Remarks to City Council: the Workforce Investment Act in New York City

Testimony - February 2002

Remarks to City Council: the Workforce Investment Act in New York City

Remarks of CUF Project Director David Fischer at City Council's General Welfare Committee hearings on Workforce Investment Act implementation.

by David Jason Fischer

Tags: economic opportunity workforce development

Good afternoon. My name is David Fischer, and I’m the project director for workforce development at the Center for an Urban Future, a nonprofit policy institute that conducts research and publishes reports about issues critical to the future of New York City—particularly workforce development, economic development and higher education.

I commend the City Council for its attention to an area of city policy that has been characterized in recent years by stalemate and conflict rather than progress and collaboration. And it is especially encouraging to hear both of the Commissioners who testified today—Betty Wu of the Department of Employment (DOE), and Verna Eggleston of the Human Resources Administration (HRA)—express their commitment to cooperation and progress on this issue, notably their newfound willingness to share information and coordinate programming.

We strongly endorse the decision to move all funding for job training activities back under the control of the Department of Employment, as was announced earlier today. Consolidating authority over workforce development will make it easier to implement a system that truly serves both jobseekers and employers. It also helps in the perception of employers that funding and policy authority will be concentrated in an agency best known for employment services, rather than an agency with the mission of working with public assistance recipients.

It’s said that crisis situations often bring out the best in us. Certainly, the crisis in the wake of September 11 brought out the best in many New Yorkers, including the Human Resources Administration which responded by setting up the Twin Towers Job Link system—a series of walk-in centers around the city where newly jobless individuals could easily access job listings, phones and computers, and other services.

Now, with tens of millions of dollars at risk, we face another crisis—-one not as dramatic or overt as the first economic aftershocks of the attack, but with long-term and far ranging potential consequences nevertheless. The city has two objectives in responding to this new crisis: Fix a long-neglected job training system which has great potential to assist New Yorkers, and spend our at-risk WIA funding to avert the threat of losing that money, which in turn would seriously damage our prospects for future federal appropriations.

Here are some suggestions for pursuing both goals—spending our funds in such a way as to support the longer-term utility of the system:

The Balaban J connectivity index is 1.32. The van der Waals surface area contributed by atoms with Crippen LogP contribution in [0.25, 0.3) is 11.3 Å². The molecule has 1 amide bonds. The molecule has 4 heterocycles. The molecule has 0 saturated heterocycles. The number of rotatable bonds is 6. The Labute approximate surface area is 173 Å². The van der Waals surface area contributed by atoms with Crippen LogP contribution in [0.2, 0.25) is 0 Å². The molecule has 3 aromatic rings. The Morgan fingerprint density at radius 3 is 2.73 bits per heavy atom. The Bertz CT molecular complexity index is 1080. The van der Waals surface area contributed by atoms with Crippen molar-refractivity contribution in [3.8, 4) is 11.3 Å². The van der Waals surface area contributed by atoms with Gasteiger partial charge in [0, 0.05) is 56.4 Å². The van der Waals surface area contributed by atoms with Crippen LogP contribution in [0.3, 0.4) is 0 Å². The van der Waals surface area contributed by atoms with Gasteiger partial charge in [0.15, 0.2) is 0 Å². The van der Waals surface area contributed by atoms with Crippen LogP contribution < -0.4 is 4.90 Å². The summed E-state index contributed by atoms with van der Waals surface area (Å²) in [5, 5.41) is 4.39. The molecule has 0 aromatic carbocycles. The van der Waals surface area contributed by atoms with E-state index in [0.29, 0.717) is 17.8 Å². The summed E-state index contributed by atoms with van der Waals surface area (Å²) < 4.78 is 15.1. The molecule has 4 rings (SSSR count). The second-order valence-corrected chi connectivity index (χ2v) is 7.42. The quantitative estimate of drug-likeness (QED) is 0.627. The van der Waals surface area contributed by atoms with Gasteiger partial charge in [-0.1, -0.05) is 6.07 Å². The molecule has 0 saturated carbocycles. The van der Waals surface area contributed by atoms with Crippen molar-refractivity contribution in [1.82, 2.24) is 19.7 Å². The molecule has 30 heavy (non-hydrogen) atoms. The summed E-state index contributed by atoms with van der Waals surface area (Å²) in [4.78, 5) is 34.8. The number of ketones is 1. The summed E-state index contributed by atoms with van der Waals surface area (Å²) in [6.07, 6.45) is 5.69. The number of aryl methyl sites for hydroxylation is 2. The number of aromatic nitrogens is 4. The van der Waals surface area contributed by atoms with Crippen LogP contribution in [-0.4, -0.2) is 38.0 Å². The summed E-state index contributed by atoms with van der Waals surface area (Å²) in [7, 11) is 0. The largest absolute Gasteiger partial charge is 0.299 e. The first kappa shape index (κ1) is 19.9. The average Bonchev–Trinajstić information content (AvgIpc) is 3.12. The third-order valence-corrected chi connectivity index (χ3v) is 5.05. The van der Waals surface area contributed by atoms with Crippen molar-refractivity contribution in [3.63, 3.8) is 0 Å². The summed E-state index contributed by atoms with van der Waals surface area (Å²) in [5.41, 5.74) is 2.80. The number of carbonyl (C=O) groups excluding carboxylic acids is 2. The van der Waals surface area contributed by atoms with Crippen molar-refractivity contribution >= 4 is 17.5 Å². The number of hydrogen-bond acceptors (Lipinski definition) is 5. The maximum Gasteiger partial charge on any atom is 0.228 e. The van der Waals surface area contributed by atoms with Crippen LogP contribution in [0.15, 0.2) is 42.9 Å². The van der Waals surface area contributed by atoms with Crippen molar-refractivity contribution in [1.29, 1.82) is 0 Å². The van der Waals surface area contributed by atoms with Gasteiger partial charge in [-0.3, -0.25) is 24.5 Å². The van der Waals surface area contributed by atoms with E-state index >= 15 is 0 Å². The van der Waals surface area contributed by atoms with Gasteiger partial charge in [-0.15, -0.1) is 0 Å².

• Marketing and outreach. Public awareness of job training and employment services resources is extremely low. HRA has long planned a campaign to publicize its “Workforce One” concept; this is the time to get the word, capitalizing on the abundant marketing talent available in the city.
  • Vouchers. Anyone who was present at the last Council hearing on workforce issues this past November might recall that this was an issue of contention. HRA was already moving to issue more vouchers, which are known as Individual Training Accounts under WIA. The testimony we heard earlier from Commissioner Eggleston indicates that more progress has been made since then. But the eligibility process remains cumbersome, and the maximum value of the vouchers is still relatively low. Allowing more New Yorkers to access a wider range of training opportunities would be an appropriate and effective use of WIA dollars.
  • Assessment of services. As the Department of Employment prepares to take full responsibility for the job training system, its leadership should consider how to better collect input from stakeholders—especially jobseekers and employers. One step that would be helpful is to empower an active and business-led Workforce Investment Board as the key entity setting policy.
  • Review current contracts. In late 1999 and early 2000, HRA concluded a series of complex contracts with a small number of training providers, on which both WIA funds and other funds could potentially be expended. Now, with the city facing very different circumstances including the need to spend our funds quickly, we should reconsider whether or not these contracts are still useful for our job training goals, and alter these contracts if necessary.


We have a few broader recommendations for the Committee. First of all, we hope you will continue to exercise oversight of the transition of the WIA Adult portfolio to DOE to ensure that it is seamless and consistent in terms of uninterrupted services.
Second, while New York City is indeed unique, we also have a lot to learn from the experiences of other areas—as the testimony of John Twomey of NYATEP, the statewide organization of training and employment providers, and Constance Doty of Boston’s Office of Jobs and Community Services has already shown us.

Finally, I’d like to echo the earlier witnesses in endorsing the Workforce Investment Board as the primary voice setting job training policy in New York. The WIB is key in getting employers involved, working with DOE to move ahead, and determining what really works and what doesn’t. Our ultimate aim, as WIB Chair Stuart Saft noted earlier, should be to make sure that workforce development is an integral part of economic development in our city.